As the National Park Service celebrates its 100th anniversary, we celebrate ongoing Earth and atmospheric research made possible by conservation efforts.
Amy Coombs, a Summer 2016 editorial intern for Eos.org, is a Ph.D. student at the University of Chicago, where she studies economic and environmental history. She completed an M.S. from the Department of Forestry and Natural Resources and the Ecological Sciences and Engineering Interdisciplinary Graduate Program at Purdue University. Prior to graduate school, Amy worked as a science writer. Her work appeared in the San Francisco Chronicle, Nature Medicine, The Scientist, and PLOS Biology. Her radio work aired on the National Public Radio Hourly News Summary, Living on Earth, and Marketplace.
Tanzanian Volcanoes May Hoard Helium Ready for the Taking
Sweet spots of volcanic heat that are not too close to active eruptions may hold the world's richest reservoirs of the scientifically and medically important gas helium.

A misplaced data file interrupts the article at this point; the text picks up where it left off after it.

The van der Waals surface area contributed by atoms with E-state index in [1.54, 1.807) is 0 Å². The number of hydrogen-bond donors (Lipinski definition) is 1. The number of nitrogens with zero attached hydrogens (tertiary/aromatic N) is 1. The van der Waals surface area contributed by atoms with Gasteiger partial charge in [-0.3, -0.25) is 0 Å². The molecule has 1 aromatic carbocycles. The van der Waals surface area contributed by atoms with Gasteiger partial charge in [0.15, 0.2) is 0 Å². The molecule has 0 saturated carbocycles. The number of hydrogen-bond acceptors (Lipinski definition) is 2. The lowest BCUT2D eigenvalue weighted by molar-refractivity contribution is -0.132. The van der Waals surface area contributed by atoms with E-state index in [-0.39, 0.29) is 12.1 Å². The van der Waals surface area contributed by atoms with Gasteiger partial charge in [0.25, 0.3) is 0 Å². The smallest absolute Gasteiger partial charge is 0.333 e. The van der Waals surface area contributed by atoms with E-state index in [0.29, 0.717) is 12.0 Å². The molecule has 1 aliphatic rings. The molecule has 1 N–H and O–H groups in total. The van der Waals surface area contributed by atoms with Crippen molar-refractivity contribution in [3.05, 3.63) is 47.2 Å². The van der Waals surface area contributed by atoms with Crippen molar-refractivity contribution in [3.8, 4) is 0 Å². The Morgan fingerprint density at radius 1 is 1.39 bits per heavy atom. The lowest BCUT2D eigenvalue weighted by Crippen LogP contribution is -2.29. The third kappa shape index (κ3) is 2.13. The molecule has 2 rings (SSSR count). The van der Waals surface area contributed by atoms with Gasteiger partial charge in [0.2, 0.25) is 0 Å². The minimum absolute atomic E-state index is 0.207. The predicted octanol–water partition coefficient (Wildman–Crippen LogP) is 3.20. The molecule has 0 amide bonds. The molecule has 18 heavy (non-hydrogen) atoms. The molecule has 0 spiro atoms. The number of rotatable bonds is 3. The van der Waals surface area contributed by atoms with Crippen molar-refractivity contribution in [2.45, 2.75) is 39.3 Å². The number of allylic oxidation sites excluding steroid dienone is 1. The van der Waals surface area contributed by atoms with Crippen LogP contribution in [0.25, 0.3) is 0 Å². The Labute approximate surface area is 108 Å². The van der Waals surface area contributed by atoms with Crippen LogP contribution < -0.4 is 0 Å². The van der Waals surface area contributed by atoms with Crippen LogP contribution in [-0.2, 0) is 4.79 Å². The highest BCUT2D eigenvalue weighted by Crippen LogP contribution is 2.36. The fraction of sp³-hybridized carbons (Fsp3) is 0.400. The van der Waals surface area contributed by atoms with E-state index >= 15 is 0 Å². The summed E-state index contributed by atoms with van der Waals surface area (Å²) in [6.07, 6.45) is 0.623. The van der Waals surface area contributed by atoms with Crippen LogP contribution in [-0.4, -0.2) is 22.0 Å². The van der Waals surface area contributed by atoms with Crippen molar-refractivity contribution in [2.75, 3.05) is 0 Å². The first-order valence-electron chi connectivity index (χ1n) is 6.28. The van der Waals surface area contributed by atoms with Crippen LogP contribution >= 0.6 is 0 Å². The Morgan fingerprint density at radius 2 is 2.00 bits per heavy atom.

Tiny, Deep Quakes Increase on San Andreas as Tides Tug on Fault
When the gravity of the Sun and Moon causes Earth's crust to bulge every 2 weeks, slow-moving earthquakes proliferate in the lower reaches of the San Andreas, a new study finds.
Precision Landing Will Be Key to NASA's Mars 2020 Rover
Landing robotics distinguish the craft from past models, allowing researchers to target smaller flat areas that are surrounded by rock.
Climate Warming May Have Helped Kill the Dinosaurs
New evidence indicates ancient warming spells that coincided with prodigious volcanism and a powerful meteorite impact, both seen as possible causes of mass extinctions about 66 million years ago.
Telica Volcano Rested Quietly Right Before Spewing Ash
The length of quiet periods predicts the severity of eruption events, according to a new model that might soon help forecast explosions worldwide.
Model Predicts Heights of Rogue Waves
Rogue waves form without warning and can tower more than 25 meters high. A new mathematical approach shows promise at simulating how high these waves can be.
Mineral Flaws Clarify How Diamonds Form
A study of nanoscale, iron- and sulfur-rich impurities in diamonds provides new clues to the chemical processes that produce the superhard crystals and at what depths they occur.
Habitat Fragmentation Prevents Migration During Climate Change
East Coast species will face the most difficulty finding routes to cooler homes as climate change forces migration.
El Niño Will Increase Atmospheric Carbon to Historic Levels
Tropical fires and drought-stricken ecosystems that normally serve as sinks will release carbon, contributing to high atmospheric concentrations through 2016 and beyond.